Twenty years after 1989, most former communist states in central and eastern Europe are members of the EU. Yet the transition from closed to open societies is far from "complete".
Read dossiers on key topics compiled and edited in collaboration with Eurozine partners.
Accompanying the Eurozine conference 2013 in Oslo, entitled "Making a difference: Opinion, debate and activism in the public sphere", this focal point explores some of the aspects of building -- making -- a space for public exchange of opinions and worldviews. A place where anyone can make a difference.
Harbour cities as places of movement, immigration and emigration, as places of inclusion and exclusion, develop distinct modes of being that not only reflect different cultural traditions and political and social self-conceptions, but also contain economic potential and communicate how they see themselves as part of the larger structure that is "Europe".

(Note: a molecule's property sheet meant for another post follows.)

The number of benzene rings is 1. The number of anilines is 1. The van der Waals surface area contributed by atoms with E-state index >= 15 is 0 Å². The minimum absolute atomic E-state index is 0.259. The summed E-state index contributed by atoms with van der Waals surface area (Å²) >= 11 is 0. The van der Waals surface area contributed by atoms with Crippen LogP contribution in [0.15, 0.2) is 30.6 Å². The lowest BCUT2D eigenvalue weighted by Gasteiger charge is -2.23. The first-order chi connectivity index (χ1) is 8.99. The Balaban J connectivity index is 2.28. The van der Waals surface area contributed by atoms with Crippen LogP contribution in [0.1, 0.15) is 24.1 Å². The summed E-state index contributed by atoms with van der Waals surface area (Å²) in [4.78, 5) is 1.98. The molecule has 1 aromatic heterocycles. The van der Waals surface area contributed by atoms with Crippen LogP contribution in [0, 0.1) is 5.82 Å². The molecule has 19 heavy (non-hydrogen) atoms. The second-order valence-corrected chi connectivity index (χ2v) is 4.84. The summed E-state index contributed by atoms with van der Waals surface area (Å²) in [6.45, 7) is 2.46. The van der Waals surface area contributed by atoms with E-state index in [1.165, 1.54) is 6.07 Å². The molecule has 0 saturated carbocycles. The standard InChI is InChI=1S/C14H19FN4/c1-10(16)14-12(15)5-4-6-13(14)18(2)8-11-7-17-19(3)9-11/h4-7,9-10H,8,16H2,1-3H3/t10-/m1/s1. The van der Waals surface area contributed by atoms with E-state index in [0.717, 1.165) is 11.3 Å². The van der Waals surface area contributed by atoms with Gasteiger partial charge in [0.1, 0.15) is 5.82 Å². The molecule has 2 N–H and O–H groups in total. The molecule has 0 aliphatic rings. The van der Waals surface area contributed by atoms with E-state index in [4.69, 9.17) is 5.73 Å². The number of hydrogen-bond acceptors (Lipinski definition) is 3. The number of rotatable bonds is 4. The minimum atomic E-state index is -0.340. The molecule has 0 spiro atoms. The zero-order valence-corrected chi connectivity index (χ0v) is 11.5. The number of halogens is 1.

In recent years, the possibility of a "grand narrative" that includes both East and West in a common European story has been discussed intensely. In a new Focal Point, Eurozine seeks to broaden the question beyond the East-West historical divide. How are contested interpretations of historical and recent events made active in the present, both uniting and dividing European societies?
Forty years on, the differences between the 1968 uprisings in western and eastern Europe move into ever sharper focus. "In retrospect, the great event of '68 in Europe was not Paris, but Prague. But we were unable to see this at the time."
In the run up to the European Parliamentary elections in May, editors from the Eurozine network are reporting on national debates from across the EU. The aim is to compile a more detailed and comparative picture of the public mood than that usually provided by national media.